So looking forward to this!:😊🎉🥳📚💞Announcing the book, which will be released next June, Mitchell quoted the maxim that “writing about music is like dancing about architecture”, saying that Utopia Avenue stemmed from it.“Songs (mostly) use language, but music plugs directly into something below or above language. Can a novel made of words (and not fitted with built-in speakers or Bluetooth) explore the wordless mysteries of music, and music’s impact on people and the world? How?” Mitchell asked. So looking forward to this!:😊🎉🥳📚💞Announcing the book, which will be released next June, Mitchell quoted the maxim that “writing about music is like dancing about architecture”, saying that Utopia Avenue stemmed from it.“Songs (mostly) use language, but music plugs directly into something below or above language. Can a novel made of words (and not fitted with built-in speakers or Bluetooth) explore the wordless mysteries of music, and music’s impact on people and the world? How?” Mitchell asked. “Is it possible to dance about architecture after all? Utopia Avenue is my rather hefty stab at an answer.”https://www.theguardian.com/books/201...
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  • Julie Ehlers
    January 1, 1970
    When the hefty ARC of Utopia Avenue turned up in my mailbox, it immediately felt promising to me. Sure, I’d never read any David Mitchell (sorry), but of course I’d heard many great things, and the plot of this novel—concerning a rock band in sixties London—sounded amazing. (It didn’t hurt that both the title and the cover reminded me of my beloved Telegraph Avenue—although I have no idea if that will delight or annoy most Mitchell fans.)At the beginning, Utopia Avenue seemed poised to live up t When the hefty ARC of Utopia Avenue turned up in my mailbox, it immediately felt promising to me. Sure, I’d never read any David Mitchell (sorry), but of course I’d heard many great things, and the plot of this novel—concerning a rock band in sixties London—sounded amazing. (It didn’t hurt that both the title and the cover reminded me of my beloved Telegraph Avenue—although I have no idea if that will delight or annoy most Mitchell fans.)At the beginning, Utopia Avenue seemed poised to live up to its promise: An immediate immersion in the streets of London and the life of Dean, a hangdog coffee-shop employee and unemployed bassist whose life is about to change for the better. It was funny and lively and vivid, with a great sense of character and place. Then the band got together and the whole thing fell apart. There’s Dean’s typical tale of a groupie-chasing musician with daddy issues. There’s guitarist Jasper, whose story of mental illness was also fairly typical until it suddenly wasn’t, devolving in a way that didn’t work for me at all. (Yes, I'm aware (view spoiler)[it hearkens back to an earlier Mitchell novel, but knowing that didn't redeem it for me. (hide spoiler)]) And there’s pianist Elf, the only female in the band and the only member whose story revolves around her relationships with others rather than her own goals, issues, and dreams. There’s also a drummer, Griff, who intrigued me but who never got his own storyline at all. Poor drummers.As for the writing, some sections (all Elf’s, of course) were sentimental and maudlin in a way I wasn’t expecting and found excruciating. And even when these rock ‘n’ rollers were engaging in sex and drugs, the whole thing felt weirdly stodgy, even dull. The numerous encounters with famous musicians of the time all felt fake, forced, and corny, and Janis Joplin unforgivably sounded English (really hope an editor fixed that before the final publication). If I’m being honest, I found this so tedious I had to take a break midway through. I had to force myself to finish. And then I hated the ending so much I wondered if it was even worth it. Maybe my expectations were too high, but really, why shouldn’t they have been? It’s David Mitchell we’re talking about here.I know some people are going to love this, either because they love it, or because they’re loyal Mitchell fans, or both. I really don’t want to argue with anyone. If people love it, I’m glad for them. I didn’t love it.I won this ARC in a Shelf Awareness giveaway. Thank you to the publisher.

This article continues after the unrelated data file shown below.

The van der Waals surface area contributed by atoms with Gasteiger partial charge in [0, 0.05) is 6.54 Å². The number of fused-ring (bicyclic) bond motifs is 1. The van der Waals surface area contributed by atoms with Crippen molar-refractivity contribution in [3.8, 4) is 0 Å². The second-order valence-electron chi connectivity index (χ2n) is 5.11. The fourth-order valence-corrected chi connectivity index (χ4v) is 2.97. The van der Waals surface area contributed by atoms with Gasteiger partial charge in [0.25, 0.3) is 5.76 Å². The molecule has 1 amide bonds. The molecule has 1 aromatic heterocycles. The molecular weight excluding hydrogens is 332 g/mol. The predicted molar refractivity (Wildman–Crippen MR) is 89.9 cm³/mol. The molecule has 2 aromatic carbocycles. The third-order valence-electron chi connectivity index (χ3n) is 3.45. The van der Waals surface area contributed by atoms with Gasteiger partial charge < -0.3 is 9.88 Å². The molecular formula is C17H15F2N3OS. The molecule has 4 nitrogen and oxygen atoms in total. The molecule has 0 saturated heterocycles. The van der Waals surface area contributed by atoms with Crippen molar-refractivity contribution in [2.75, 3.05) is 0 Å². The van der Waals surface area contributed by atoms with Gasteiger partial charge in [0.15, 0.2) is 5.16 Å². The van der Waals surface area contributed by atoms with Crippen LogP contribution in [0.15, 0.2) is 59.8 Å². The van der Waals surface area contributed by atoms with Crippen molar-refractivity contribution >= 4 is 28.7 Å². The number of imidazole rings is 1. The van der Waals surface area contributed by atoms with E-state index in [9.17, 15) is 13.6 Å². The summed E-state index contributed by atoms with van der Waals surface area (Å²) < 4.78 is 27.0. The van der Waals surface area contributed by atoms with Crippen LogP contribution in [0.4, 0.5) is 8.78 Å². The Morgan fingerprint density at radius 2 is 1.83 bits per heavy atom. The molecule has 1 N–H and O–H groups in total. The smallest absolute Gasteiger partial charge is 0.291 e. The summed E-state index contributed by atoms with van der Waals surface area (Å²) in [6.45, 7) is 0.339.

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  • Marchpane
    January 1, 1970
    “David Mitchell's new novel tells the unexpurgated story of Utopia Avenue; of riots in the streets and revolutions in the head; of drugs, thugs, madness, love, sex, death, art; of the families we choose and the ones we don't; of fame's Faustian pact and stardom's wobbly ladder. Can we change the world in turbulent times, or does the world change us? Utopia means 'nowhere' but could a shinier world be within grasp, if only we had a map?”https://www.thebookseller.com/news/sc... “David Mitchell's new novel tells the unexpurgated story of Utopia Avenue; of riots in the streets and revolutions in the head; of drugs, thugs, madness, love, sex, death, art; of the families we choose and the ones we don't; of fame's Faustian pact and stardom's wobbly ladder. Can we change the world in turbulent times, or does the world change us? Utopia means 'nowhere' but could a shinier world be within grasp, if only we had a map?”https://www.thebookseller.com/news/sc...
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  • Krista
    January 1, 1970